Monday, July 6, 2009

Stalking Irish Madness: An Interview with Patrick Tracey, PsychCentral, 30 June 2009

PsychCentral, 30 June 2009
2) I love your description of schizophrenia in the beginning of the book: “Schizophrenia is not a case of snapping back and forth between different personalities–a common misconception. Schizophrenia is the hearing of voices, but the hallucinations can be seen, felt, and smelled as well as heard. It’s fright night for life for many, an all-consuming terror that never ends.” Wow. What a description. What do you think the most common misconceptions are about the illness?
Patrick: There’s only one misconception that must be cleared up, and it’s a massive one. There is widespread ignorance about the experience of hearing voices, having verbal or auditory hallucinations, and this is the most common experience of schizophrenia. If we could just start thinking of schizophrenia as hearing voices, then this would clear up a lot of confusion right off the bat. People would begin to understand the experience from the point of view of the person having it.
Unfortunately, our ignorance has been abetted by fear. For so long, the idea of engaging therapeutically with verbal hallucinations has been viewed with boneheaded suspicion. This needs to change. The evidence is in. This one shift in attitude could open the flood gates to healing and recovery.
The correction has been firmly planted in Europe, the first glimmer of hope coming twelve years ago with the beginning of the Hearing Voices Network in Maastricht. Their meetings have since flourished in Europe. For some reason this more opened-minded attitude has taken much longer to reach and root itself in the United States. It will though–it’s absolutely inevitable like all irrepressibly good ideas. Working across the world to spread positive and hopeful messages about the experience of hearing voices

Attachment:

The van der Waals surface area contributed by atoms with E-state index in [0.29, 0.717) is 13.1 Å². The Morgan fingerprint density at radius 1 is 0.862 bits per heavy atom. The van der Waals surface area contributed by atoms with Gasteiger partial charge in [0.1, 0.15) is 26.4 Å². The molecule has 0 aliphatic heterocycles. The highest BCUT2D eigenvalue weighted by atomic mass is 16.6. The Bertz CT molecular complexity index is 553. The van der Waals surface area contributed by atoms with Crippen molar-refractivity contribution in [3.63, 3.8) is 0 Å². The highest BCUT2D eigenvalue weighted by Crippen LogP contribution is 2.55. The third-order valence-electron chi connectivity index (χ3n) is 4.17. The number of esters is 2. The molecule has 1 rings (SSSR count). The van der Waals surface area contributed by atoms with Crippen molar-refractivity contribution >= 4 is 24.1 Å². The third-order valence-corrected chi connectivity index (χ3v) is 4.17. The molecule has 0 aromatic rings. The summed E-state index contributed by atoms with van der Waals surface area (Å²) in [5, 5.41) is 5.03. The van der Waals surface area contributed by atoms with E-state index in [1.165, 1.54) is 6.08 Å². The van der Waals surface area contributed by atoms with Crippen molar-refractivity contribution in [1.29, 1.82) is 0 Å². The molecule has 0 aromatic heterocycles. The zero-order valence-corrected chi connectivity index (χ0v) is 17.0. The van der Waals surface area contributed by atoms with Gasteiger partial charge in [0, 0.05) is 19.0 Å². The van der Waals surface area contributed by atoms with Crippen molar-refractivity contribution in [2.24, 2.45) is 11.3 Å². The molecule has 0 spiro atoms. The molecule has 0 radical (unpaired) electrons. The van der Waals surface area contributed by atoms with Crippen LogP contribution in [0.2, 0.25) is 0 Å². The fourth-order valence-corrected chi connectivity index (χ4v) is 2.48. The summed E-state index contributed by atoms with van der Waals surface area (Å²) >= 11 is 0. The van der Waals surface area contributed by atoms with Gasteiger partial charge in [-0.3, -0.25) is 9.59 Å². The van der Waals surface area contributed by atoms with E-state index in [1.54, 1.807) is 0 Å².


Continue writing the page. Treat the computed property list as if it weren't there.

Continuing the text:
Doctoring the Mind: Why Psychiatric Treatments Fail by Richard Bentall: review

Daily Telegraph, 05/07/2009

Full story here

The message of Doctoring the Mind is that the West’s dependence on drugs to treat mental illness is madness ... Bentall argues for a new approach to severe mental illness ... In this person-centred model, the patient partly defines his own recovery. He may consider, for example, that he is better off continuing to hear voices (so long as those voices do not trouble him or others) than he is living on a strong drug regime which makes him unable to work, enjoy either a social or a sex life, or contribute to society.

Working across the world to spread positive and hopeful messages about the experience of hearing voices